NCAA men's golf day 4

It’s the day of reckoning. Either you make top 8 and move on to match play tomorrow, or you don’t. And to spice it up, the NCAA has paired up the 7th, 8th and 9th place teams as the last ones out this afternoon. That would be, in order, Texas, Arkansas and Auburn.

We’re 6 shots behind Texas, and 3 shots behind Auburn. Can you make up 6 shots in a day in the best-4-count format? Absolutely. Texas made up 8 shots on us yesterday. Can you lose 3 shots to Auburn? You can lose three shots in one hole, y’all. So stay tuned.

As a side note, two of the Texass players are the Coody twins, Parker and Pierceson. If the name Coody rings a golfing bell, it should. Their grandfather is Charles Coody, 1971 Masters champion. Pierceson has been leading some college golf ranking done by Golf Channel for most of the year, but Parker has played better this weekend.

Other SEC standings: Vandy is currently in third place behind the two Mobilehoma schools, and 21 shots ahead of us. They’re probably safe to advance to match play. Florida, Georgia and Ole Miss made the top-15 cut to today. Florida and Georgia are five and six shots behind the Hogs, so they could challenge for top 8 with a good day. The Rebnecks are 11 shots back.

And Texas A&M missed yesterday’s cut by two shots. But they have company. Stanford, Wake Forest, Florida State and tOSU are also heading home; BYU is already there since they finished up Saturday (and started Thursday)., College of Charleston, meanwhile, missed the cut by 36 shots (how the heck did they get out of regionals?)

Assuming the Hogs move on to match play, it will be seeded by the finish at the end of today. If match play were starting today, we’d be playing Oklahoma, Texas would be playing Okie Lite, Vandy would be playing Arizona State, and North Carolina would be playing Pepperdine. Quarterfinals and semifinals are both tomorrow, with the final match on Wednesday.

Oh yeah, the individual national title will be decided today. Gordon Sargent of Vandy leads at -4. Parker Coody, and Mateo de Oliveira of Arkansas, are both tied for fifth at even par. It would be fun (and help the team) if Mateo can make a run at the top today. Our next best player has been Segundo Pinto, T-17 at +3.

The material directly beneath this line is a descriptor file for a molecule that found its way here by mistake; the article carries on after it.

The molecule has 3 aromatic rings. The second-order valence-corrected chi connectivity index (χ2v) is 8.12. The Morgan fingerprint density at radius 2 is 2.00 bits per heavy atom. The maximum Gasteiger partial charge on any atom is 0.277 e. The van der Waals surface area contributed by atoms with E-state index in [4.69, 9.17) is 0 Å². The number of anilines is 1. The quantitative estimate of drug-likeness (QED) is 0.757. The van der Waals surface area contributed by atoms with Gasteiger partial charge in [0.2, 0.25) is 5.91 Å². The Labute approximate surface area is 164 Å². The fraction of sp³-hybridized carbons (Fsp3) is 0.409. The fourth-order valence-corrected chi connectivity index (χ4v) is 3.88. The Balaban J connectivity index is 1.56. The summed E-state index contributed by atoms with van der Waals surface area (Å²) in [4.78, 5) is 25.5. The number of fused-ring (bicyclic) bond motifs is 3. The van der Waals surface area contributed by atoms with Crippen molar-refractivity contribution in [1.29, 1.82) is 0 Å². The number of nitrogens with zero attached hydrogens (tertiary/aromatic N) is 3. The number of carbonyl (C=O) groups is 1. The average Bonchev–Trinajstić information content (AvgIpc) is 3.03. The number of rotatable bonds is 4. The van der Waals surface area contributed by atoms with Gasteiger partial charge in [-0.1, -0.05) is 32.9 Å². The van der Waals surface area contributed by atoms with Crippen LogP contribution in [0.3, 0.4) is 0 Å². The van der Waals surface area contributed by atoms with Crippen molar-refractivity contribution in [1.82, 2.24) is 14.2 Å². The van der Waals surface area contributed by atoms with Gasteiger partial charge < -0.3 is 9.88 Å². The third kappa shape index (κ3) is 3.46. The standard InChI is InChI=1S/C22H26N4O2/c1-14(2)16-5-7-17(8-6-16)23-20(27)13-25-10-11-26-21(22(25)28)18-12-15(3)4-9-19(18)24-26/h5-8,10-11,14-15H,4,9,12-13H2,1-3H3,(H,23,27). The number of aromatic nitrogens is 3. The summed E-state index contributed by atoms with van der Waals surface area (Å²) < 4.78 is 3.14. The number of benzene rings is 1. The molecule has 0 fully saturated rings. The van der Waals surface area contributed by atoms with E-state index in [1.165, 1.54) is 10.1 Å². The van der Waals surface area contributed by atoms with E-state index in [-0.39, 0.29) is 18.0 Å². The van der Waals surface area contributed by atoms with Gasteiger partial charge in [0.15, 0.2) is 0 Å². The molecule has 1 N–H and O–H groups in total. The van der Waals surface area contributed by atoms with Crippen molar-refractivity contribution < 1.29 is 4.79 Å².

So, we are doing pretty good, right? I don’t understand the formats really, but it seems we have done well

It’s the most amazing result of form that I’ve ever seen (or remember). Arkansas was seeded No. 14. But the other teams in the top eight were all seeded No. 7 or higher. The seeds are based on scoring averages (and head to head results) from the year. I’ve NEVER seen where the top seven were literally the top seven after three days of stroke play. If it happened, I wasn’t paying attention. But I suspect that this is a rare event of form holding true at the NCAA tournament.

Well, we got out of regionals, which had 81 teams total in six regions, and got to the national tournament, which is 30 teams. Then we made the cut yesterday to the last 15 (I guess you can think of it as the Sweet 16 of golf). Today’s cut is to the Elite Eight. So yeah we’ve done pretty well. The women didn’t make the cut to the last 15 last week, by the way.

I’m thinking that once under this format we got all the way to the championship match and lost a close one to the Aggies (my memory is correct; we lost the 2009 final 3-2 to A&M)

And if Texas Tech makes up three shots on us and gets into the top 8, the 8 match play teams could all be the 8 top seeds.

This one had to hurt: A&M had three guys bogey 18 yesterday. All three guys had counting scores. They missed the cut by two shots. So they literally blew it on the last hole.

Jeff, that happens an incredible amount of the time in college golf. The pressure when it’s cut day on that final hole of the NCAA is the one time that there is incredible pressure. Not so much at any other time. They know there is another tournament in two weeks. But making the cut or making the match play field and there is one or two holes left, it just can’t be much fun for the coaches or those players. Making a par when that’s on the line is the same as trying to make a par on the last hole to win a major. Few can do it. I’ve heard men and women playing NCAA golf tell me they wanted to throw up when they finished. I believed them.

We tee off starting at 1:06 pm Arkansas time, by the way.

Looks like they are going home.

Yup. TTech overtook us with six shots to spare.

De Oliveira is ninth in the individual race.

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